The author has been described by News Ltd as an "iconoclast", "Svengali", a pollie's "economist muse", and "pungently accurate". Fairfax says he is a "Renaissance man" and "one of Australia’s most respected analysts." Stephen Koukoulas concludes that he is "85% right", and "would make a great Opposition leader." Terry McCrann claims the author thinks "‘nuance’ is a trendy village in the south of France", but can be "scintillating" when he thinks "clearly". The ACTU reckons he’s "an enigma wrapped in a Bloomberg terminal, wrapped in some apparently well-honed abs."

Wednesday, June 2, 2010

Excellent speech on housing from Dr Steve Kennedy at Treasury

A very good speech on the housing market from Treasury's Dr Steve Kennedy, which clearly aligns Treasury with my own views as first articulated in the 2003 Prime Minister's Home Ownership Task Force report. This also accords with the recent shift in the RBA's position on the housing demand/supply debate. My only quibble is the spelling mistake in the speech, which I have brought to Treasury's attention ("ize" should presumably be "size"). This is the second such mistake I have found after identifying a similar error in a Ken Henry speech. I would suggest Treasury make use of a spell-check before posting this stuff up on their website. Anyways, this is Steve's conclusion, which gives you a feel for his views:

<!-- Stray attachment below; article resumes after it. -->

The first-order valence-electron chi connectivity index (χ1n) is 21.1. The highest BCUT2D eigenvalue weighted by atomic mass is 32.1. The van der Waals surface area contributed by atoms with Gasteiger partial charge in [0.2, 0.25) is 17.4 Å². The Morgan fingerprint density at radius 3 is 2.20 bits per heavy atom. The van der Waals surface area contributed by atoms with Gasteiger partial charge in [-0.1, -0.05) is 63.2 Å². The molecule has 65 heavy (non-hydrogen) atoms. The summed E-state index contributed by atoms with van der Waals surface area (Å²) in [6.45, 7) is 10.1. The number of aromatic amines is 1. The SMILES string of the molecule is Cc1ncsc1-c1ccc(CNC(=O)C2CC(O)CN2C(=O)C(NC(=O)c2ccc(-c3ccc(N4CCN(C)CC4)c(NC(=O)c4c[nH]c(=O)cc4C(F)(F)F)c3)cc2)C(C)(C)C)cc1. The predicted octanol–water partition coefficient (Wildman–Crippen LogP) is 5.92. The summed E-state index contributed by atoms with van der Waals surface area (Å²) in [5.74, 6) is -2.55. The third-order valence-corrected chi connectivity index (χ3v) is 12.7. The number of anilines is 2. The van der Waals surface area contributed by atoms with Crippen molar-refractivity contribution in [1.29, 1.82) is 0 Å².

"There is no doubt that an inefficient housing market leads to lower wellbeing. While it is difficult to be precise about cause and effect, the Australian housing market does appear to lack flexibility and seems unable to respond effectively through increased supply to sustained demand. Moreover, it seems likely that in order to improve housing outcomes for the less well-off we need to enable a more efficient market that would lead to an increase in the supply of housing and in turn lead to lower housing costs.

I have spoken about only one area where policy makers might reconsider their approach to improve the flexibility of the housing market and that is in the area of infrastructure charges. And this may be only one of a number of blockers along the housing supply chain.

I have not had time today to discuss the inter-linkages of the housing market with other areas, namely its dependence on infrastructure and concentration in cities. The housing market does not exist in isolation; it must be connected into other areas through a range of utility, transport and telecommunication networks.

The Secretary of the Treasury raised some of these issues in a speech earlier this year when he asked what our major cities would look like if they were more intelligently planned with supporting infrastructure in the form of utilities and transport networks that were designed carefully and priced accurately.

One of the outcomes entertained was the potential of such arrangements to engender lower per capita natural resource usage. Other outcomes are likely to include improved housing supply, increased productivity and greater social cohesion.

Of course, it is much harder to provide solutions to these complex challenges than it is to identify them but there is no doubt the solution begins with good communication between all levels of government and their advisers. In this light, thank you for the opportunity to talk with you today."